GRAPHENE OXIDE-CU2+ INTERACTION EVALUATION USING THE COMBINATION OF MATHEMATICAL MODELS AND MOLECULAR FLUORESCENCE SPECTROSCOPY
Rótulo Fluorescence, suppression, Heavy, metals, Graphene, oxide, mathematical, modeling
ResumoIn recent years, the contamination of water by heavy metals such as copper has been the subject of many studies due to the high mobilization of this metal into freshwater through soils and residues from human activities such as mining, industry, and agriculture, consequently raising the concentration of a metal ion in the environment. Thus, it is essential to develop efficient methods, techniques, and materials for applications in treatments, remediation, sensing, and detection of pollutants. Carbon nanomaterials have gradually gained the spotlight, especially materials based on graphene, such as graphene oxide (GO), which has unique properties and presents interesting functional groups for environmental applications. Based on this, the present study evaluated the ability of graphene oxide to bind through chemical complexation to copper metal to understand and identify the mechanisms involved in these interactions. The analytical technique of molecular fluorescence was associated with Ryan and Weber's mathematical models and Stern-Volmer. Initially, synthesized GO was characterized by different techniques. Atomic force microscopy (AFM) topographical image showed few layers of stacked graphene and lateral sheet size of up to 2 square micrometers in area. The Fourier Transform Infrared Spectroscopy (FTIR) technique was essential and proved that the graphite was oxidized since there was the appearance of characteristic GO bands that correspond to the hydroxyl, carbonyl, carboxyl, and epoxy groups. The concentration of carboxylic groups found by potentiometric titration was 1.83 mmol of -COOH per GO gram. With Raman spectroscopy, it was possible to observe characteristic bands of carbon materials, one at ~1355 cm-1, called the D band, associated with vibrational modes resulting from the structural disorder due to defects, functionalizations, and sp3 carbons, and another band at ~ 1606 cm-1 called the G band, characteristic of the vibrational modes of the carbon ring in the graphene sheet, and also the presence of second-order bands, located in the region between 2700 and 3200 cm-1. Finally, UV-Visible spectroscopy highlighted the typical GO spectra that present two characteristic bands, one at 300 nm attributed to the n → π* transition of the C=O bond and the other at 228 nm associated with the π → π* transition of the C-C bonding of aromatics. As a result, the GO showed fluorescence in the visible region, with maximum intensity for λexc=520 nm and λem=450 nm. The suppression of the fluorescence signal was monitored by titrating the GO solution with increasing concentrations of Cu2+, and it was possible to notice a gradual attenuation in the intensity values according to the increase in copper concentrations, a result of the interaction of copper with conjugated and aromatic structures, as well as groups containing oxygen. The mathematical modeling that best fitted the intensities was that of Ryan and Weber, due to the non-linear adjustment. This same model showed an excellent interaction of GO with the metallic ion, due to the values of Log K = 3.19 and CL of 5.93x10-5 mol L-1, which are very similar for different species found in organic matter natural such as humic and fulvic acids, which have a chemical structure close to the GO structure. These values indicate that GO has similar behavior to these molecules in copper complexation. An important factor is a growing search for materials for environmental remediation that mimic natural molecules. Another relevant aspect was that from intensity 38.1 onwards, the fluorescence did not decrease further, proving the ability of copper to complex with the binding sites available for graphene oxide interaction. Thus, GO can have an efficient approach to interact with metals and can be a new tool for remediation and control of areas contaminated by copper ions, such as acting as a sensor for detecting high concentrations of the metal ion.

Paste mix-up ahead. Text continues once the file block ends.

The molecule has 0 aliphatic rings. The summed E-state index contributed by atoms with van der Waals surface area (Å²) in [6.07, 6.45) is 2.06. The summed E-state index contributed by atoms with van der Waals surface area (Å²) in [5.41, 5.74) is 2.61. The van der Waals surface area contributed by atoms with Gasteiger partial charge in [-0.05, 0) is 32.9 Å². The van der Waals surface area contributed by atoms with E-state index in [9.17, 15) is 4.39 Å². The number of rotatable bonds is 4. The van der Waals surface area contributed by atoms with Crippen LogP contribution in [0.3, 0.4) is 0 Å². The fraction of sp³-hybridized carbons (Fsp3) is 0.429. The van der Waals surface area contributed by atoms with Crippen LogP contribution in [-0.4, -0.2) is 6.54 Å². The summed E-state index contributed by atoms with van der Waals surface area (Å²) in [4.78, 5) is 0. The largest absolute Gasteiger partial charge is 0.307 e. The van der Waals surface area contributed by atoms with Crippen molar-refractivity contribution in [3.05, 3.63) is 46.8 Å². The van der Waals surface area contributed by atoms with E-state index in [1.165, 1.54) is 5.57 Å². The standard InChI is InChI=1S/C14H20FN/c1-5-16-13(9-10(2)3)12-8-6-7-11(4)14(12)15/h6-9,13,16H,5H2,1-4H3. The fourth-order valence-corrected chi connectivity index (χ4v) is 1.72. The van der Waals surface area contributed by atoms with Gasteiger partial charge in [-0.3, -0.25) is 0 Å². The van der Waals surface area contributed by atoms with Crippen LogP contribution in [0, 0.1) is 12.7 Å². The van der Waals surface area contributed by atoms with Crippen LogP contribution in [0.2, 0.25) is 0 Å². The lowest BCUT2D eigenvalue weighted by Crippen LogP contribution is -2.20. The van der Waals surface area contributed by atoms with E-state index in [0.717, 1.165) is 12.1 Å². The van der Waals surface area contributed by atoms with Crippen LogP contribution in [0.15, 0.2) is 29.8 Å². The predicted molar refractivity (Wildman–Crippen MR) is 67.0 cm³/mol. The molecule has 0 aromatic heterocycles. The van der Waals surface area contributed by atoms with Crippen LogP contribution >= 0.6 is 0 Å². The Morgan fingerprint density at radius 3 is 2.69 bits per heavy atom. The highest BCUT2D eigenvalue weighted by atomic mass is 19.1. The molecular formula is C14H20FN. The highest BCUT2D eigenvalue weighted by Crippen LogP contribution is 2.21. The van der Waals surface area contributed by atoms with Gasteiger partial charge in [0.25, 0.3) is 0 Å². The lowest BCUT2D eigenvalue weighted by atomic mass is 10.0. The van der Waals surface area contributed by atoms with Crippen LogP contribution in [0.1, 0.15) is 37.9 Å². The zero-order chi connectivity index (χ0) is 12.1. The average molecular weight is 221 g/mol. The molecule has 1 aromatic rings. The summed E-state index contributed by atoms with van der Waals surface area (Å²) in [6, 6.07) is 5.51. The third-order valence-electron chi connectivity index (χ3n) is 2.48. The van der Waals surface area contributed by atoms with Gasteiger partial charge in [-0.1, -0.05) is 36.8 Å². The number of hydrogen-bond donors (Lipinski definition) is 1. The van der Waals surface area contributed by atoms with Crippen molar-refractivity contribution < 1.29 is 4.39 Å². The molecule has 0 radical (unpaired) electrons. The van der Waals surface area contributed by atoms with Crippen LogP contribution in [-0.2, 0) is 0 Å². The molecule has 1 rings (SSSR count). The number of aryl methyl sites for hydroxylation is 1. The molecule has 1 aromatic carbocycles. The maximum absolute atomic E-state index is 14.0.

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ZÜGE, G.; FERREIRA DE MATOS JAURIS, C. GRAPHENE OXIDE-CU2+ INTERACTION EVALUATION USING THE COMBINATION OF MATHEMATICAL MODELS AND MOLECULAR FLUORESCENCE SPECTROSCOPY. Anais do Salão Internacional de Ensino, Pesquisa e Extensão, v. 13, n. 3, 16 nov. 2021.